Most historians are agreed that Petronius (his middle name) was not only the author of The Satyricon but also one of Emperor Nero's favorites, which should give you an idea of which way Petronius's moral compass pointed. See Wikipedia (HERE), (HERE), and (HERE).
- We have met with Robert Arthur on several previous occasions in reviews of "Midnight Visit" (HERE), "Too Dumb to Be Fooled" (HERE), and "Time Will Tell" (HERE).

Unless otherwise noted, all bibliographical data are derived from The FictionMags Index created by William G. Contento & edited by Phil Stephensen-Payne.

Sunday, August 13, 2023

"This Was a Case Where There Were Too Many Suspects and Too Little Motive"

"The Party Began . . . with Murder."
By Octavus Roy Cohen (1891-1959).
Illustrations by Gwen Fremlin (HERE).

First appearance: This Week Magazine, October 5, 1952.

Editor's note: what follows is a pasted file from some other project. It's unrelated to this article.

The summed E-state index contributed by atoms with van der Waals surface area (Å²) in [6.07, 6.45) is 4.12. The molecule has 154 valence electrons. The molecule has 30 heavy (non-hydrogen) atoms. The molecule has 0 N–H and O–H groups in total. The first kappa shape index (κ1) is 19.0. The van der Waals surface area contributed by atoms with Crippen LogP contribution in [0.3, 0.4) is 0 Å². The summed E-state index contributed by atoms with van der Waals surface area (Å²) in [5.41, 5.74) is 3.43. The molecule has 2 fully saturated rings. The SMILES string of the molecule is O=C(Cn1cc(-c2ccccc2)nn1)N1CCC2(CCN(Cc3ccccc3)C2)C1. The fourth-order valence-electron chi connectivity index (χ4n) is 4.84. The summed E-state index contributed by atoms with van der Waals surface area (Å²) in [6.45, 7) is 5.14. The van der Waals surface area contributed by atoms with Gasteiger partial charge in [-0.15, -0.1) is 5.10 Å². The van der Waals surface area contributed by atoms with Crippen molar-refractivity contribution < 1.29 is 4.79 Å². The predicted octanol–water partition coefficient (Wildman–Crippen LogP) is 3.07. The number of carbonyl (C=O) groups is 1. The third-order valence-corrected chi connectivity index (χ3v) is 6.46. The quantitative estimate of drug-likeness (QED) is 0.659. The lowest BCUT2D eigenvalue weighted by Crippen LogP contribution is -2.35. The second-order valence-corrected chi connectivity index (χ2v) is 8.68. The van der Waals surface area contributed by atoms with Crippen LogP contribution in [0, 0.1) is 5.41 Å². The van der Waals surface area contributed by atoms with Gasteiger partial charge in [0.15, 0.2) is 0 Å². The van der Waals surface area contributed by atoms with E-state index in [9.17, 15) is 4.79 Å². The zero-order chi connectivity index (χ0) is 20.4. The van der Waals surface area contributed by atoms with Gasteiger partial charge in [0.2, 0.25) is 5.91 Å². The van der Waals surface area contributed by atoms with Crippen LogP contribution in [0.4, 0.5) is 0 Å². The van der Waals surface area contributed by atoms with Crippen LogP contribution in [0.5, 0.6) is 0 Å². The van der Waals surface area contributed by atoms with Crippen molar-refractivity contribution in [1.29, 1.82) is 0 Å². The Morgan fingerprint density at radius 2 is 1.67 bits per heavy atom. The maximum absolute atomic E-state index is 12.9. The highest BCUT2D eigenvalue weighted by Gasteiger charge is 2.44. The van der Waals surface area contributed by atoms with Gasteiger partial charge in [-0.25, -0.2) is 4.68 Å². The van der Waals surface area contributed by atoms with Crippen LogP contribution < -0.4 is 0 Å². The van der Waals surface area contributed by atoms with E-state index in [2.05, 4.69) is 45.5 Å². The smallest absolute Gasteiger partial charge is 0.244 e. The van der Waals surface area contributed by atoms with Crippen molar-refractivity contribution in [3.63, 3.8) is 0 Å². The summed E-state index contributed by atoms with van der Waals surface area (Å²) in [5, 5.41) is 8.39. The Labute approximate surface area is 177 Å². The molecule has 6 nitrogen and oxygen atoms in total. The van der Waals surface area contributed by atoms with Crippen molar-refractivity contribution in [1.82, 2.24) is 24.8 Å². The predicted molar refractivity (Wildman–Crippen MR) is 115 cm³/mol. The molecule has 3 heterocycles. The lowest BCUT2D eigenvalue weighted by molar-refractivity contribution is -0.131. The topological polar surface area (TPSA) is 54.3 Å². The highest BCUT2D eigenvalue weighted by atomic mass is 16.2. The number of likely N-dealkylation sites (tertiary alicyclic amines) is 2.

Short short story (5 pages; 4 illos).
Online at starting (HERE), continuing (HERE) and (HERE), and finishing (HERE).

     "There was plenty of excitement in the house, not unnatural, considering that murder had been done. The tension ranged from simple disbelief to complete hysteria."

Concerning one of humanity's least admirable emotions, Robert Heinlein once observed: "Jealousy is a disease, love is a healthy condition; they are almost incompatible; one emotion hardly leaves room for the other." And so it is with the malefactor in today's story. As Ophelia would remark in a different context: "O, what a noble mind is here o’erthrown!"

Professional insight: "Most of what we had on him was circumstantial, but then most murder evidence is. A murderer doesn’t usually invite spectators to witness his crime."